Freedom of movement

Poland

Country Report: Freedom of movement Last updated: 30/11/20

Author

Independent

Officially there is no restriction to the freedom of movement of asylum seekers: they can travel around Poland wherever they want. However, when an asylum seeker accommodated in a centre stays outside this centre for more than 2 days, the assistance will be withheld by law until the moment of their return.[1] To continue receiving assistance, asylum seekers should inform the employees of the centre if they want to leave for a longer period.[2]

The Office for Foreigners decides in which reception centre asylum seekers will be allocated. This decision cannot be formally challenged. Reasons of public interest and public order do not have any impact on the decision on an asylum seeker’s place of stay. In practice, nuclear families generally stay in the same centre. The decisions are made taking into consideration family ties (asylum seekers should be allocated in the same centre as their families), vulnerability (e.g. asylum seekers with special needs can be allocated only to the centres which are adapted to their needs), continuation of medical treatment (when it cannot be continued in other premises), safety of the asylum seeker and capacity of the centres.[3]

Under the law an asylum seeker staying in one centre can be required to move to another facility if this is justified for organisational reasons.[4] Polish authorities in practice interpret such rule as applying only to transfers from first-reception centres to an accommodation centre.[5] As a result, asylum seekers are expected to move only from a first reception centre to the other centres.[6] In practice it can take a few to several days (depending on how long the epidemiological filter procedure lasts and whether the interview is conducted in the first reception centre – as a rule it should be conducted there in the first asylum procedure).[7] Afterwards if they are allocated to one centre they are very rarely moved to another. If so, it happens only upon request of the asylum seeker. In the period of 2016-2018 there were no cases of moving an asylum seeker to another facility without their request. In 2019, one family was moved to another centre on the initiative of the Office for Foreigners in order to stop the conflicts with other foreigners and ensure the security in the centre. [8]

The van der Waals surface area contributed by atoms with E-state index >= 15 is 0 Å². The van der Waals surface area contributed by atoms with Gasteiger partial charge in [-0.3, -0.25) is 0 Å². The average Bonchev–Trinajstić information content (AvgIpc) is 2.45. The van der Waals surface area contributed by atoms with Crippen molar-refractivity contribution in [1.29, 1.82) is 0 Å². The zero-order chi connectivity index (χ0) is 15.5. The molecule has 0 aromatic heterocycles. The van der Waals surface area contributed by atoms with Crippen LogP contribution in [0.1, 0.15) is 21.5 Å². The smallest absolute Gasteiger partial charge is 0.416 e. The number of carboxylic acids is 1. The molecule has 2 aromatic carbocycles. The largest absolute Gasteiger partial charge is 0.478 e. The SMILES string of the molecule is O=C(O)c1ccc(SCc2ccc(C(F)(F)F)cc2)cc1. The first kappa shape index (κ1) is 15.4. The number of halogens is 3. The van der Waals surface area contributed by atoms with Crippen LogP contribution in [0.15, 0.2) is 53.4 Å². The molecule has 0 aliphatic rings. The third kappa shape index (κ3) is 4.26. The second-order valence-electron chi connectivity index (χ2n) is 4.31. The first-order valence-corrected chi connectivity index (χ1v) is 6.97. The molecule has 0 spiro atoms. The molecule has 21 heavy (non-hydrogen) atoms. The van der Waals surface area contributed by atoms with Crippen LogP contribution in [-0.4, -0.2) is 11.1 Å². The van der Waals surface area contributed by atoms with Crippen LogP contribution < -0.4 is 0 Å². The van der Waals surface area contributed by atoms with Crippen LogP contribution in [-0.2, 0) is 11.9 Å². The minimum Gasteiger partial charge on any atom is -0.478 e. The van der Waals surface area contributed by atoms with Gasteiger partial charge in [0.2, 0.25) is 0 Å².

If an asylum seeker submits a request to live in another centre, it is mostly because of the location of the centre (e.g. it is far from their family and friends or medical facilities).[9] Most of the requests for a move to another centre are accepted. However, NGOs report that recently, due to the small numbers of asylum seekers in Poland, obtaining the assistance granted out of the centre became more difficult (see Forms and levels of material reception conditions).

 


[1] Article 77 Law on Protection.

[2] Information received from UNHCR Poland and the Office for Foreigners, 25 March 2014.

[3] Information provided by Office for Foreigners, 22 January 2020.

[4] Article 82(1)(6) Law on Protection.

[5] EMN, The Organisation of Reception Facilities for Asylum Seekers in different Member States. National Contribution of Poland, 2013, available at: https://bit.ly/2vKi6zx, 19. 

[6] Commissioner for Human Rights, Realizacja prawa małoletnich cudzoziemców do edukacji. Raport RPO, 2013, available (in Polish) at: http://bit.ly/1Hz4N4a, 38. However, exceptionally, asylum seekers are allowed to stay in the first reception centre for longer periods of time, even for the whole asylum procedure.

[7] Information provided by the Office for Foreigners, 27 August 2015.

[8] Information from the Office for Foreigners, 22 and 27 January 2020.

[9]  Information provided by the Office for Foreigners, 22 January 2020.

 

Table of contents

  • Statistics
  • Overview of the legal framework
  • Overview of the main changes since the previous report update
  • Asylum Procedure
  • Reception Conditions
  • Detention of Asylum Seekers
  • Content of International Protection
  • ANNEX I – Transposition of the CEAS in national legislation